Angelina Jolie's double mastectomy resonates with breast cancer survivors

SOUTH BEND, Ind. -- 40,000 women die from breast cancer every year.

Tuesday, Angelina Jolie even put her face on the issue. Now women across the world and here in South Bend are talking.

As a mother of six and a Hollywood sex symbol Angelina Jolie is one of the last people you would expect to have a double mastectomy. But when she tested positive for the breast cancer gene, she learned she was more likely to get the disease. 

Now her outspoken decision is resonating with women and survivors in Michiana.

"It sheds a light on this disease and it shows that people are proactive and it shows that anyone is able to potentially get breast cancer," said Susan G. Komen of Northern Indiana Executive Director Sheri Miller-Story. "BRCA1 and BRCA2 only affect five or 10 percent of the population."

With this test, this small number of women might not have to face the same reality Miller-Story did.

She also had a double mastectomy after being diagnosed with a rare and aggressive form of breast cancer.

"My doctors recommended that I not only have my left breast removed, but also as a preventive measure the right breast and also have a complete radical hysterectomy at the same time," said Miller-Story.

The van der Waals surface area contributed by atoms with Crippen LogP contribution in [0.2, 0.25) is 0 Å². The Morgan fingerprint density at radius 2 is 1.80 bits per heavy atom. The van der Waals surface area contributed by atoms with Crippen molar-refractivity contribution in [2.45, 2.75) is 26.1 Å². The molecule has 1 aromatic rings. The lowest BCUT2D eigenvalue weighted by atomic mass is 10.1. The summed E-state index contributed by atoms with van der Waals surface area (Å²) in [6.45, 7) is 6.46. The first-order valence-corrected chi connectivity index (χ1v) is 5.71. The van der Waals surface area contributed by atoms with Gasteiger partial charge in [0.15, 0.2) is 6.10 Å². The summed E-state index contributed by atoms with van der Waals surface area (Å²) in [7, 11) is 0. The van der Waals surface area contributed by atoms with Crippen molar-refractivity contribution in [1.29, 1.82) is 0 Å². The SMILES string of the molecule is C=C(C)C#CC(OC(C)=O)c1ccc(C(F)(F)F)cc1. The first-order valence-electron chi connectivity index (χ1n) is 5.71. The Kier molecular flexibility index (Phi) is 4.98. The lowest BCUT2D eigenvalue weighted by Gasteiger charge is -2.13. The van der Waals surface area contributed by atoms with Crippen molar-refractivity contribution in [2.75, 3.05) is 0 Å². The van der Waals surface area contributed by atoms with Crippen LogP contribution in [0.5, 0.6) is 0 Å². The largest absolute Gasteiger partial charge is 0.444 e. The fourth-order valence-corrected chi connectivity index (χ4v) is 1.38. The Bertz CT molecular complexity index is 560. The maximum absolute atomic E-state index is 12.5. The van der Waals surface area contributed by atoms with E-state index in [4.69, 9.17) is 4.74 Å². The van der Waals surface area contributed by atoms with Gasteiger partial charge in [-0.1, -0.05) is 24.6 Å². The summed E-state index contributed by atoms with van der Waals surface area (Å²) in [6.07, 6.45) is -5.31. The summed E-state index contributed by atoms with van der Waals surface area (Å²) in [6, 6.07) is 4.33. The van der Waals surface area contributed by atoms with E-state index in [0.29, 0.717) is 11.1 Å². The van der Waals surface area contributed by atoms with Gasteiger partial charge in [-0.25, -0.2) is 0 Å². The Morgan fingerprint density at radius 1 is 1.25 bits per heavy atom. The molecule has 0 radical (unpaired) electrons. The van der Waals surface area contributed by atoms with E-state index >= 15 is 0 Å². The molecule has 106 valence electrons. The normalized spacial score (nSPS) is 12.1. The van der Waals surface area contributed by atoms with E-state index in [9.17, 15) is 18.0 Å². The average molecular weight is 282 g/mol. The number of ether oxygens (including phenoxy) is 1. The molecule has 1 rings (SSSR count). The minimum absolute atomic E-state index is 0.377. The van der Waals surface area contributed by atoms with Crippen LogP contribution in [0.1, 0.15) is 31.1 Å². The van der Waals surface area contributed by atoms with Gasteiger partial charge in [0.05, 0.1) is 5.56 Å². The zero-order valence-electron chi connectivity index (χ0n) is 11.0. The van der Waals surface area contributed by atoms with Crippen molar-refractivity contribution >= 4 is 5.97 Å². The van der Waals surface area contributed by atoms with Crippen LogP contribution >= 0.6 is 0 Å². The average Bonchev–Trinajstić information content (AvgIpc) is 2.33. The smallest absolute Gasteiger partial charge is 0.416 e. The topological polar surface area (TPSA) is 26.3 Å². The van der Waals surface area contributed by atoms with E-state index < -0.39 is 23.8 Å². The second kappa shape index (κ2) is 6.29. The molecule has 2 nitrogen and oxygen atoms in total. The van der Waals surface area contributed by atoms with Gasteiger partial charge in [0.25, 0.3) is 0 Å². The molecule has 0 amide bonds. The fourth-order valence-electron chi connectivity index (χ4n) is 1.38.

Now, five years since she learned she first had breast cancer, she is cancer free. She says her personal experience helped her realize just how important preventive measures, like genetic testing, truly are.

"You really have to be your own advocate. I went to a group of doctors who I didn't feel were proceeding with the right treatment, so I sought out another group of doctors and I found the right group to help me and what I needed," said Miller-Story.

Miller-Story believes that many women will now understand that if it can happen to the famous face and body of Angelina Jolie, it can happen to anyone.

"Being proactive about her health care is good for her. I think women need to make that decision on an individual basis," said Miller-Story. "Maybe what she did isn't the right decision for everyone."

Story said she also had genetic testing done. She learned later, after her diagnosis, that she had a false negative.

It's for that reason that her DNA is now being used by researchers to help identify other possible gene mutations.

This is such an important issue that affects so many women. We encourage you to come join ABC 57 at the Susan G. Komen Race for the Cure on June 15th at Potawatomi Park.

There is still plenty of time to register and walk for someone you know affected by breast cancer. To register, click here.

Share this article: